The Blue Jays entered the ninth trailing by one, but quickly found a way to rally against Yankees closer Dellin Betances and reliever Tyler Clippard. The late-inning heroics saddled the Yankees with their eighth consecutive loss at Rogers Centre for the first time in franchise history, and dealt yet another blow to New York's postseason aspirations.
"He's one of the guys we want up there," Blue Jays manager John Gibbons said of Encarnacion. "They're in a jam when they're looking at [Josh Donaldson] and then Eddie. … Eddie beats you in a way he normally doesn't beat you. Just takes the little cheap single the other way. They shifted, it was wide open over there. Everybody is used to seeing Eddie hit a homer or a gapper, but it was a great at-bat on Eddie's part."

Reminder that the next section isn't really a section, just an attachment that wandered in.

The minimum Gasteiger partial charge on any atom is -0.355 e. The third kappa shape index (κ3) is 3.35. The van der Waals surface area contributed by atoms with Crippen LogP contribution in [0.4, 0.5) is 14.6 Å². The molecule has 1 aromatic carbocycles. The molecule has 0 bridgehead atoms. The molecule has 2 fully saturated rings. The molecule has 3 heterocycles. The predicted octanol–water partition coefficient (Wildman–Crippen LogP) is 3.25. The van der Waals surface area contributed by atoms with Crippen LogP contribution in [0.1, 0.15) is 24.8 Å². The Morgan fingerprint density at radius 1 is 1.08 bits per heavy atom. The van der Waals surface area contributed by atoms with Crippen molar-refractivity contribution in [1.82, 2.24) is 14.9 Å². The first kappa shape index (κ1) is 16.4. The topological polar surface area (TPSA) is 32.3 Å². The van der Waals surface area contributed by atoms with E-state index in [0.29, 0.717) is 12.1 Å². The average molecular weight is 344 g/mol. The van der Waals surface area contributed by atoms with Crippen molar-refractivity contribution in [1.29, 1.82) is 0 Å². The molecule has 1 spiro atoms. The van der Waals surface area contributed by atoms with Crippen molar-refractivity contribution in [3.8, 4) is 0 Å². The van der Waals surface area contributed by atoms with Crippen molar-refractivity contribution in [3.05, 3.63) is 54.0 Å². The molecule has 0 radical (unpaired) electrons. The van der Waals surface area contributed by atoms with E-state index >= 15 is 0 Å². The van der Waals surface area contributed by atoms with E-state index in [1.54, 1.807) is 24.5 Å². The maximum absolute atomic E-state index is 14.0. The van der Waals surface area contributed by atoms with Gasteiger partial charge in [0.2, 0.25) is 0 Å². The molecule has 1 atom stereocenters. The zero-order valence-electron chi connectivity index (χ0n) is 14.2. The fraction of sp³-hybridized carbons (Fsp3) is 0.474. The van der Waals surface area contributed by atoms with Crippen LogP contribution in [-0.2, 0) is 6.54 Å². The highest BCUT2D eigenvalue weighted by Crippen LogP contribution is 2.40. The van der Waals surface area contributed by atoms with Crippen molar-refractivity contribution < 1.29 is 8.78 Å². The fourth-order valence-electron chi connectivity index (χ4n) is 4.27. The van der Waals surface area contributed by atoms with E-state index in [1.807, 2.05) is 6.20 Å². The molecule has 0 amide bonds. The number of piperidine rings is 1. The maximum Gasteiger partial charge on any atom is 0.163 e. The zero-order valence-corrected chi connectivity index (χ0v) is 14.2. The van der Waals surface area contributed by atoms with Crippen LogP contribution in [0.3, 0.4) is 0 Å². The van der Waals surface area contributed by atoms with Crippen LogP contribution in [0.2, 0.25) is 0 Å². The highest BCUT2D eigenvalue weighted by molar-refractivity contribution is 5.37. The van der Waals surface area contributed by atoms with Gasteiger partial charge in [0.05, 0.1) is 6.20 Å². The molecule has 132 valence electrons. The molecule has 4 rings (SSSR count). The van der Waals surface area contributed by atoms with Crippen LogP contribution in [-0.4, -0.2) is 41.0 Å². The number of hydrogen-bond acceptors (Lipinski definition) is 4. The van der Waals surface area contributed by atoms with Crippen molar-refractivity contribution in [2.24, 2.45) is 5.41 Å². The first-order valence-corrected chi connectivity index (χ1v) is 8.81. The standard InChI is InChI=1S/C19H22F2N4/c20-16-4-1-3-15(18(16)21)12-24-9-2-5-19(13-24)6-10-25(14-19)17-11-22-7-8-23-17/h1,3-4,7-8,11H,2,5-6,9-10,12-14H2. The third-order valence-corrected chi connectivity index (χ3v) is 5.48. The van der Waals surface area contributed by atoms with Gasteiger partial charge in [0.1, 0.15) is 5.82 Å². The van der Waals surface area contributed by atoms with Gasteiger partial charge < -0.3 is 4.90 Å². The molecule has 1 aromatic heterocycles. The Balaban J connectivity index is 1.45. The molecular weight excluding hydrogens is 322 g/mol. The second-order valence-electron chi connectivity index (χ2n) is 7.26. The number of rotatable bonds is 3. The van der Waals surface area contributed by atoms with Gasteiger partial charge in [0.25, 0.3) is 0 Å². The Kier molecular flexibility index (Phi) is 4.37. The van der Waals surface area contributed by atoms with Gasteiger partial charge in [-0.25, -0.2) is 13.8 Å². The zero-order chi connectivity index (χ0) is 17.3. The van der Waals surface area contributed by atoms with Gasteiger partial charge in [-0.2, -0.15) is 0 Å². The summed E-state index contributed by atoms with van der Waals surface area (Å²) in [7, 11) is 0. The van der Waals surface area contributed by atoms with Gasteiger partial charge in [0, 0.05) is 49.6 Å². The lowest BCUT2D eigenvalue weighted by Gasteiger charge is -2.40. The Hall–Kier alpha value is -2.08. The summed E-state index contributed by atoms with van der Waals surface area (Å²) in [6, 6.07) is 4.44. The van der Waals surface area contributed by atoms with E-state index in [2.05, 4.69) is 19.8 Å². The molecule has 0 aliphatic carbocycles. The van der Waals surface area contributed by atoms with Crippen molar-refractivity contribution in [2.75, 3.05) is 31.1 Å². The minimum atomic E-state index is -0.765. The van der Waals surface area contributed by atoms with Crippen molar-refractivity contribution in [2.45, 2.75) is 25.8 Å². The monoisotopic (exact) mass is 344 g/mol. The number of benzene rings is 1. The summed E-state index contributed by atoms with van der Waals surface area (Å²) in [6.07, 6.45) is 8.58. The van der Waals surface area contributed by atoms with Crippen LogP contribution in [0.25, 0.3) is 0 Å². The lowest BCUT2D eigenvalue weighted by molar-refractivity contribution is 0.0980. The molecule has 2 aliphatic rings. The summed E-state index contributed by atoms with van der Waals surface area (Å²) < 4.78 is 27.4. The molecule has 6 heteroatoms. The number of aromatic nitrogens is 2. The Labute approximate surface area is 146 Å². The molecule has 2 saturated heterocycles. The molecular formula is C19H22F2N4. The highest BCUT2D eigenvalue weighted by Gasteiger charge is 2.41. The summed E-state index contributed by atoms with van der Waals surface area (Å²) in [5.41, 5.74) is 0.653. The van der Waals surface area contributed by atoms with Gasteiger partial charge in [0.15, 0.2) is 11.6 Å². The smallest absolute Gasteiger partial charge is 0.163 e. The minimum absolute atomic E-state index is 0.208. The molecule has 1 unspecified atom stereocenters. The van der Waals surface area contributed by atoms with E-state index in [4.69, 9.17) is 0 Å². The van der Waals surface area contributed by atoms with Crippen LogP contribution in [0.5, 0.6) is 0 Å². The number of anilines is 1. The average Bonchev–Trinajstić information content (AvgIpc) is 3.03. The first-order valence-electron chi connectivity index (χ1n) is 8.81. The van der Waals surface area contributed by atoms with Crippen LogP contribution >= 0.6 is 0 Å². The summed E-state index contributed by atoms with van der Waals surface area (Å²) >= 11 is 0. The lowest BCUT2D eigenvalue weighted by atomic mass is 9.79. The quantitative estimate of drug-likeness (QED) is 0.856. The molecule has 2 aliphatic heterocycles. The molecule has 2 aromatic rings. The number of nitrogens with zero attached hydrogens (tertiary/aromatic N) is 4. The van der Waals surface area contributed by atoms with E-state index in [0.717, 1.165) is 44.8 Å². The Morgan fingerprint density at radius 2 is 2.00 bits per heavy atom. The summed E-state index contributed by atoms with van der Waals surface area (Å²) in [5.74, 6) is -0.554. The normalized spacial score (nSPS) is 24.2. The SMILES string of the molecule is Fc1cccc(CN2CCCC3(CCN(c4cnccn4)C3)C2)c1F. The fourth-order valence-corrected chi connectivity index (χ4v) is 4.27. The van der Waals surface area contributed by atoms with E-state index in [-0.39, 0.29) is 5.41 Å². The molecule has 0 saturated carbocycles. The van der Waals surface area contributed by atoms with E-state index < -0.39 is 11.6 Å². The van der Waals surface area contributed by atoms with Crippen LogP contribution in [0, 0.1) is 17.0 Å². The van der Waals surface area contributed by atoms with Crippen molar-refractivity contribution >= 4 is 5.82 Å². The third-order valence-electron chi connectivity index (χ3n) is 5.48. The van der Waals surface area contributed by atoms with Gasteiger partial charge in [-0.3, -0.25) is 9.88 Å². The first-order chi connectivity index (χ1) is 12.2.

The Blue Jays' rally began with a leadoff walk by Melvin Upton Jr. Later in the inning, Toronto scored the tying run on a perfectly executed safety squeeze. With runners on the corners and nobody out, Ezequiel Carrera laid down a slow rolling bunt up the first-base line. By the time Clippard got to the ball it was too late, and Upton scored to even the game at 3.
New York starter Michael Pineda picked up a no-decision after he limited Toronto's offense to one run on three hits and three hits while walking seven over 5 2/3 innings. Blue Jays starter Marco Estrada also came away with a no-decision despite allowing just one run over seven innings, with seven strikeouts.
The Yankees' elimination number now stands at two.